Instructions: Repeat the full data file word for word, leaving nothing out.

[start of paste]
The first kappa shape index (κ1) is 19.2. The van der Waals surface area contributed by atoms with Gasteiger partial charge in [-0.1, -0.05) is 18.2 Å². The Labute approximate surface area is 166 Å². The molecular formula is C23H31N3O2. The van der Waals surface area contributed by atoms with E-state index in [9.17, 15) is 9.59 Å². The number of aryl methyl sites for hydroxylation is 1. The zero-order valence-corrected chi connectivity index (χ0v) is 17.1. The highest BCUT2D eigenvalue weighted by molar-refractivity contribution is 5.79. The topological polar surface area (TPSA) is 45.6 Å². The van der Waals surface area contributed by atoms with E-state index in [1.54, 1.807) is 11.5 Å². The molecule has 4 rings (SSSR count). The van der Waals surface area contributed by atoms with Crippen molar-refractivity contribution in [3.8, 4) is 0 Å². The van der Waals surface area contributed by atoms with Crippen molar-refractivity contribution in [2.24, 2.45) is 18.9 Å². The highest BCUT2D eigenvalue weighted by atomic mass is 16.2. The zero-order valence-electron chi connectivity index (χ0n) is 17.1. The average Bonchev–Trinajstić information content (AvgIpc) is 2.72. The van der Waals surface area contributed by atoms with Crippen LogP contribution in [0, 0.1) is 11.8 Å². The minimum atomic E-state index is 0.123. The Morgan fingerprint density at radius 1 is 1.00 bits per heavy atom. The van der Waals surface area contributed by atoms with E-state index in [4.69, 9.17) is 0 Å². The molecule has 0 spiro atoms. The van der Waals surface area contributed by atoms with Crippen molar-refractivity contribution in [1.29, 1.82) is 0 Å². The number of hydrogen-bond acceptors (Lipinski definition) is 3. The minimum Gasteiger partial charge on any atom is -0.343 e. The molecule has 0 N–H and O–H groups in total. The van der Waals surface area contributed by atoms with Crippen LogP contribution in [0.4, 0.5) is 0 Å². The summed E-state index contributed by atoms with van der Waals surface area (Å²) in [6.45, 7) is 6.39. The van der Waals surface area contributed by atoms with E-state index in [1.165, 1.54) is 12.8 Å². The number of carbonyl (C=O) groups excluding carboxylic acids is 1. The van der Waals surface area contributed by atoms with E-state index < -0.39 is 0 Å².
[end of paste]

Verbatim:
The first kappa shape index (κ1) is 19.2. The van der Waals surface area contributed by atoms with Gasteiger partial charge in [-0.1, -0.05) is 18.2 Å². The Labute approximate surface area is 166 Å². The molecular formula is C23H31N3O2. The van der Waals surface area contributed by atoms with E-state index in [9.17, 15) is 9.59 Å². The number of aryl methyl sites for hydroxylation is 1. The zero-order valence-corrected chi connectivity index (χ0v) is 17.1. The highest BCUT2D eigenvalue weighted by molar-refractivity contribution is 5.79. The topological polar surface area (TPSA) is 45.6 Å². The van der Waals surface area contributed by atoms with E-state index in [1.54, 1.807) is 11.5 Å². The molecule has 4 rings (SSSR count). The van der Waals surface area contributed by atoms with Crippen molar-refractivity contribution in [3.8, 4) is 0 Å². The van der Waals surface area contributed by atoms with Crippen molar-refractivity contribution in [2.24, 2.45) is 18.9 Å². The highest BCUT2D eigenvalue weighted by atomic mass is 16.2. The zero-order valence-electron chi connectivity index (χ0n) is 17.1. The average Bonchev–Trinajstić information content (AvgIpc) is 2.72. The van der Waals surface area contributed by atoms with Crippen LogP contribution in [0, 0.1) is 11.8 Å². The minimum atomic E-state index is 0.123. The Morgan fingerprint density at radius 1 is 1.00 bits per heavy atom. The van der Waals surface area contributed by atoms with E-state index in [4.69, 9.17) is 0 Å². The molecule has 0 spiro atoms. The van der Waals surface area contributed by atoms with Crippen molar-refractivity contribution in [1.29, 1.82) is 0 Å². The number of hydrogen-bond acceptors (Lipinski definition) is 3. The minimum Gasteiger partial charge on any atom is -0.343 e. The molecule has 0 N–H and O–H groups in total. The van der Waals surface area contributed by atoms with Crippen LogP contribution in [0.4, 0.5) is 0 Å². The summed E-state index contributed by atoms with van der Waals surface area (Å²) in [6.45, 7) is 6.39. The van der Waals surface area contributed by atoms with E-state index in [1.165, 1.54) is 12.8 Å². The number of carbonyl (C=O) groups excluding carboxylic acids is 1. The van der Waals surface area contributed by atoms with E-state index < -0.39 is 0 Å².